Los Angeles is one of the most ubiquitous urban landscapes in the United States, and not just because it's been the setting of countless movies and TV shows. Whether you're doing the tourist thing along Rodeo Drive in Beverly Hills, closing business deal in downtown, or trying to make a name for yourself in Hollywood, you already know a thing or two about the City of Angels.
It would be easy to assume there are no stones left to turn over anywhere between the shores of Malibu and the crystalline swimming pools of Palm Springs, but even if you consider yourself an L.A. expert, I'm willing to bet you've never heard about these five places.
01 of 05
A Different Kind of Holocaust Museum
Los Angeles is the picture of diversity and tolerance, and thankfully Adolf Hitler's followers were not welcome here when they tried to set up camp on a wooded hillside just east of Santa Monica during the Second World War, a commune colloquially known as "Murphy's Ranch." Many questions still remain about these eerie structures which were abandoned after a police raid but never demolished.
02 of 05
Venice of the West
Speaking of Los Angeles beaches, few are better known by tourists than Venice Beach, famous for its boardwalk and the particular brand of characters that call it home. One thing you might not know is that Venice Beach's name is not merely coincidental, or at least it isn't anymore.
You can find several canals throughout Venice Beach, even if you are unlikely to find world-class Italian pizza or a gondolier to give you a ride through them. The good news, when comparing California's Venice to Italy's, is that sea level rise isn't as likely to submerge the former during your lifetime as it is the latter.
03 of 05
California's Answer to Atlantis
To be sure, while California's Venice might fare better against a sea level rise than Italy's, one part of the Golden Coast has unfortunately succumbed to the same fate as Atlantis. Located in San Pedro, California's proverbial lost city isn't shrouded in nearly as much mystery as the actual Atlantis – a landslide sent a small portion of the Long Beach neighborhood plunging into the Pacific.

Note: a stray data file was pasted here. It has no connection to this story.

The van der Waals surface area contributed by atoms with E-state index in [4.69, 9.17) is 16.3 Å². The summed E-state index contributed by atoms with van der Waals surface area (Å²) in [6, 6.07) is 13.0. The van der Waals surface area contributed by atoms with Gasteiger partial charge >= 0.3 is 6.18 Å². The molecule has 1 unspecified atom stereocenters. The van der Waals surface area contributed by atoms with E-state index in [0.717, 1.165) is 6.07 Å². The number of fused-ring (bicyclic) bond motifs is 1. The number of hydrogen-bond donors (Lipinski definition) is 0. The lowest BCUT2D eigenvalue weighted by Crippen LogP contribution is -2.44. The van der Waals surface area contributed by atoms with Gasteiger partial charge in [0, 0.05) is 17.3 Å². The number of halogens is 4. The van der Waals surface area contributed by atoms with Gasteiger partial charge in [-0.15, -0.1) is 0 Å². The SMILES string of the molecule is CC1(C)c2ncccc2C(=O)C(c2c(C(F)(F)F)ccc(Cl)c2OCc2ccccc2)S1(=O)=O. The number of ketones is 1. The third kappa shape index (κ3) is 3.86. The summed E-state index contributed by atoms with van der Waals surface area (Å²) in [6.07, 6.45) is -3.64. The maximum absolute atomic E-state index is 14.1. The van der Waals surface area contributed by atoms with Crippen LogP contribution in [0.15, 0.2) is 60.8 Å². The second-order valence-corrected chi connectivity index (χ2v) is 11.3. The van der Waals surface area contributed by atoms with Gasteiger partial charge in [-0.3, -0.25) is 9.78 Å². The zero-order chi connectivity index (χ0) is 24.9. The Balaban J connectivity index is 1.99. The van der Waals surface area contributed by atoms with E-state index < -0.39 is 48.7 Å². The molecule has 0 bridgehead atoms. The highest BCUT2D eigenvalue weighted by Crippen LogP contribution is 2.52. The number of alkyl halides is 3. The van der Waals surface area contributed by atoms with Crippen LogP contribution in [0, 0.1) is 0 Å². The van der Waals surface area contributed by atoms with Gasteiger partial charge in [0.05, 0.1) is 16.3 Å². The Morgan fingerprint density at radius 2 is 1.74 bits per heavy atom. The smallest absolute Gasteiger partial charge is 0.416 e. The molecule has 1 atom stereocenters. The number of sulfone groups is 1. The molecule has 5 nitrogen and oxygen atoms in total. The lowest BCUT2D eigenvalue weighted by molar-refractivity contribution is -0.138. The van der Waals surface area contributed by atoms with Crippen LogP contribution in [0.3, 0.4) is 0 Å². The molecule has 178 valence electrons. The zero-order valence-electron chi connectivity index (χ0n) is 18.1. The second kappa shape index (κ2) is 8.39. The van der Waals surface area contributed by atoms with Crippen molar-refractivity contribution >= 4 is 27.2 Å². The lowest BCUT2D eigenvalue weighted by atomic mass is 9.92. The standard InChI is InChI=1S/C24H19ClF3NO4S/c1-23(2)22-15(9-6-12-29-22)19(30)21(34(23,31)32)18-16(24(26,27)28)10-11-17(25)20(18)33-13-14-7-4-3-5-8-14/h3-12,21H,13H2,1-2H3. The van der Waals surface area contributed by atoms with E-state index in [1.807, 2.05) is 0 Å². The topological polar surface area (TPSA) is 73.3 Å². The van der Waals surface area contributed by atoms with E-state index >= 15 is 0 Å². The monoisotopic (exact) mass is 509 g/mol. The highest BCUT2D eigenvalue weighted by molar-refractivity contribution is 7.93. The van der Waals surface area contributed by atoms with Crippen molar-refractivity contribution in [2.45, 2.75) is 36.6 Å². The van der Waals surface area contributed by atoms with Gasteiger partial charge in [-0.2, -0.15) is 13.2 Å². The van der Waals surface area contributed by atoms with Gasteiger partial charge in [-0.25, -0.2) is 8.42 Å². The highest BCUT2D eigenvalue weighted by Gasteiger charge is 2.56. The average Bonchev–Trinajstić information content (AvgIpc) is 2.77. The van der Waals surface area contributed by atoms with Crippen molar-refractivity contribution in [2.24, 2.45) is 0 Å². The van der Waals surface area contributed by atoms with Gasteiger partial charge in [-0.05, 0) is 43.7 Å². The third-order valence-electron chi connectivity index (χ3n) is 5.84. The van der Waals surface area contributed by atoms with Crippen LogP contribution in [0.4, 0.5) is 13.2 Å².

Nonetheless, it gives you an idea of what certain coastal cities might look like in a century or so due to sea level rise, or if a catastrophic tsunami ever makes its way across the Pacific to SoCal. Who knows? Maybe in 1,000 years, when humanity has moved beyond 21st century surf culture, San Pedro will have a similarly legendary status to what Atlantis does today.
04 of 05
A Walk in The Park – Yes, That Park
Echo Park is about as far from the posh hotels of Westwood as you can get, both in distance and, up until very recently, in terms of its ambiance as well. The effort to revitalize the park and the neighborhoods around it is an ongoing one, but you can already put to rest any rumors you've heard about its reputation.
Rent yourself a swan-shaped paddle boat and take in the Southern California sun on Echo Park Lake, before everyone else beats you to it, or at least while everyone else still believes that Echo Park is dangerous.Continue to 5 of 5 below.
05 of 05
A Zoo for Ghosts
The Los Angeles Zoo frequently pays second fiddle to San Diego's more famous (and, frankly, better) one, but thankfully, it's not the only zoo game in town. Griffith Park might be more famous for its observatory these days, but many of its former tenants couldn't care less about the cosmos.
The animals of the abandoned Griffith Park Zoo have long since vacated their former homes, but cages and various other structures remain, allowing you to step into the role of an animal (albeit in a far less humane time) for a day. Can you imagine all the amazing photoshoot opportunities available here?